User Reviews

  • Parents say
  • Kids say
Adult Written bykaitlinb January 11, 2015
I read this when I was like 14 and I got bored with it. However, I do remember a lot of life and death type stuff, more so than the Percy Jackson Series. My nin... Continue reading
Parent Written byIri Y. January 28, 2017
This book is amazing! My daughter loves this book!
Teen, 14 years old Written bywizkid705 May 31, 2011

Kinda obsessed with this book

Yahoo! The spin-off to the Percy Jackson series is spot-on!! I still like "Percy" better, but this is about as close as you can get to passing it up!... Continue reading
Kid, 12 years old May 10, 2011


Rick riordan is amazing... as a writer i am jealous =)

What's the story?

Jason is pretty confused when he wakes upon a school bus on a trip to the Grand Canyon with no idea who he is or how he got there. Earnest Piper acts like Jason's girlfriend, and goofy Leo thinks he's Jason's best friend, but Jason can't remember either of them. Before he can ask many questions, all three are attacked by storm spirits and rescued by a Camp Half-Blood chariot. The newly revealed heroes have barely broken in their cabin bunks when they're called on a quest to rescue Hera (who knows who Jason really is) from dark forces stirring in the Earth -- giants and much more. Riding off in a metal dragon expertly fixed by Leo (Hephaestus' son, of course), the three seek out the nearly-as-dangerous wind gods to help find Hera. But Piper has another secret quest: Her father has been kidnapped by another giant who wants to trade her friends' lives for her father's freedom -- a horrible choice to make.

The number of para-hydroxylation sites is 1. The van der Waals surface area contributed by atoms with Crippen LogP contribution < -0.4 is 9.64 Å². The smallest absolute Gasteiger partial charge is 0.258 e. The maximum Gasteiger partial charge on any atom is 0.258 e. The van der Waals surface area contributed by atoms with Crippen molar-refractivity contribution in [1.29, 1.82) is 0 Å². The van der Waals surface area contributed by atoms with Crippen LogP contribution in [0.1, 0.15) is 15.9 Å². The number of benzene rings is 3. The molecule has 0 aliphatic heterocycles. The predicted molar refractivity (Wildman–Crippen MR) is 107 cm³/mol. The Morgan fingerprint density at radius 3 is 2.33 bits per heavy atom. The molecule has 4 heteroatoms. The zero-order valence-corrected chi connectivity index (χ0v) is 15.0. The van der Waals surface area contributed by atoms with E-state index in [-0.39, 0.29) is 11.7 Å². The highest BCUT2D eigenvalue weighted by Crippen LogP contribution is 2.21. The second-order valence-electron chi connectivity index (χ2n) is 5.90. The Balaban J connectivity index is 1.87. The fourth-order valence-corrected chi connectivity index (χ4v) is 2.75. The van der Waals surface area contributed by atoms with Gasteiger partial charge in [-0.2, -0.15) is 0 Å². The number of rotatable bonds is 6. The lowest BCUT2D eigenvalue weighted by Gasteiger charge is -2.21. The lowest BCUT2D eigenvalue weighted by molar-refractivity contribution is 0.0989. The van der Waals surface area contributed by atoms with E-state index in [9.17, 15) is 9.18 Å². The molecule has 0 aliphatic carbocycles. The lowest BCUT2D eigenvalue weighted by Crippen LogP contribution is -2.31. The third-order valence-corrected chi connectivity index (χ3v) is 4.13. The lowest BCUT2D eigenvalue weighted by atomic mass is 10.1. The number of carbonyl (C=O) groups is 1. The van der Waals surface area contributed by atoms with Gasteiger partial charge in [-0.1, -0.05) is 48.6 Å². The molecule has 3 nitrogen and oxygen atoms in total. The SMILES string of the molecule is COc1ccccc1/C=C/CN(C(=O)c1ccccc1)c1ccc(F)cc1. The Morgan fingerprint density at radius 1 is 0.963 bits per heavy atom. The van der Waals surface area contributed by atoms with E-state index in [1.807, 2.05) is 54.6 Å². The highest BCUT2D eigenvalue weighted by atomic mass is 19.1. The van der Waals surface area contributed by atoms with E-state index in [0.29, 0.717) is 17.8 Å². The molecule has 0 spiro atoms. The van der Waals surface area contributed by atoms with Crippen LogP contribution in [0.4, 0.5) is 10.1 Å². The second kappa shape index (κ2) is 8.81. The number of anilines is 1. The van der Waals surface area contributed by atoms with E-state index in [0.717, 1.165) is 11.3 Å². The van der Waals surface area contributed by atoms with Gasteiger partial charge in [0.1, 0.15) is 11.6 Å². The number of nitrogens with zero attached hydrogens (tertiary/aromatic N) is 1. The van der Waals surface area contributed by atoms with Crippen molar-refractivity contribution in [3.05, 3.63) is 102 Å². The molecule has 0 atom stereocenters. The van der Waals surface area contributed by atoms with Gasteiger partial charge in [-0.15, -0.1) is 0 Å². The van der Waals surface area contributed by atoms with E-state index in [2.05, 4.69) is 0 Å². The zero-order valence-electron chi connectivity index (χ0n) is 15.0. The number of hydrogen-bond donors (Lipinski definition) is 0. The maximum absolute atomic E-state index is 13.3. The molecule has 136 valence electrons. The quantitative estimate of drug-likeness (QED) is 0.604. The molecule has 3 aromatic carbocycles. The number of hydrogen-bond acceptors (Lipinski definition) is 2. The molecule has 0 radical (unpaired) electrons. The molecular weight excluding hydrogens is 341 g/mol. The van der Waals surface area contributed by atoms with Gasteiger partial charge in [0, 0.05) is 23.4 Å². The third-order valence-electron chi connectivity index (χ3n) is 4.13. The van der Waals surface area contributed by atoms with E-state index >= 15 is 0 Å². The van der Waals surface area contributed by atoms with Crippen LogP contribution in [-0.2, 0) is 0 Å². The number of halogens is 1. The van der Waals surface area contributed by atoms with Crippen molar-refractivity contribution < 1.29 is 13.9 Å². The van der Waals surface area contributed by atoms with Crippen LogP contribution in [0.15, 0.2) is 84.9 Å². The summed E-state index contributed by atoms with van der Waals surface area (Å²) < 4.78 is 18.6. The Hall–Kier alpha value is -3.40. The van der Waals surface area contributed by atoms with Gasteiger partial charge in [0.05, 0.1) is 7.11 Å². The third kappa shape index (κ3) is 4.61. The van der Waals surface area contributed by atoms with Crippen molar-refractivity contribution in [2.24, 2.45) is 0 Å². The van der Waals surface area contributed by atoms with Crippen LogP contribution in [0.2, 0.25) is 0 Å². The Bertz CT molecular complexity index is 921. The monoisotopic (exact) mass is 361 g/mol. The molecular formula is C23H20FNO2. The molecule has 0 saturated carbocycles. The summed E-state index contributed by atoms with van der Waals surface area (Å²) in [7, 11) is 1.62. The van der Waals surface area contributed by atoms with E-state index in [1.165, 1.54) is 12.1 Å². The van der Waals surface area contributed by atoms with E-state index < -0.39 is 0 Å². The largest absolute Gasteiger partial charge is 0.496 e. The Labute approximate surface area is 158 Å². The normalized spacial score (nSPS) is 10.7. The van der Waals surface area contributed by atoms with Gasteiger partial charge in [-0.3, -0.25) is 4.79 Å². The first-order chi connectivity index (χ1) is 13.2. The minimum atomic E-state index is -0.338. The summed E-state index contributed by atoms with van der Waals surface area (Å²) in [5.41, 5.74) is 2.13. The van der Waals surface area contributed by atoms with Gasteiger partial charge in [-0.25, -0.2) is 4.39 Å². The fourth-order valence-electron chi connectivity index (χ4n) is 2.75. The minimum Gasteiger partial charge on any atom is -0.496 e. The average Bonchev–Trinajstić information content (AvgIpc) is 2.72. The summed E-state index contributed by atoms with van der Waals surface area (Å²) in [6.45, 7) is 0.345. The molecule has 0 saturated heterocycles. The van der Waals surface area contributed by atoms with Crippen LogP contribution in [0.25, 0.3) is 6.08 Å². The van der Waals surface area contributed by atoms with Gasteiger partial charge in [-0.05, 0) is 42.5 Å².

Is it any good?

The story set-up isn't terribly smooth, and this is a denser read than the first few Percy Jackson books, but once the action heats up, that's easily forgotten.

It definitely helps to read the Percy Jackson series first. This spin-off uses the same camp that trains heroes and churns out three more intriguing demigods. Whether they're as likable as Annabeth and Percy is still up in the air, but it's a promising start.

Always a draw with Riordan's books is his sense of humor and ingenious mix of myth and modern. Aeolus makes a compelling argument for why meteorologists are wrong so often, and Medea makes for a divine charmspeaking saleswoman (ready to talk you into buying a wide variety of poisonous potions, right this way). This sense of fun and adventure makes every one of Riordan's books a quest worth undertaking.

Talk to your kids about ...

  • Families can talk about this series vs. Percy Jackson. Were kids as excited about this new series if they loved Percy Jackson? How is Jason different from Percy? How is he the same?

  • Talk about the mix of myth and modern. How does the author make it work so well? Did you learn anything about mythology that you didn't know before? Are there other myths that you're interested in exploring?

Book details

Our editors recommend

For kids who love mythology and friendship tales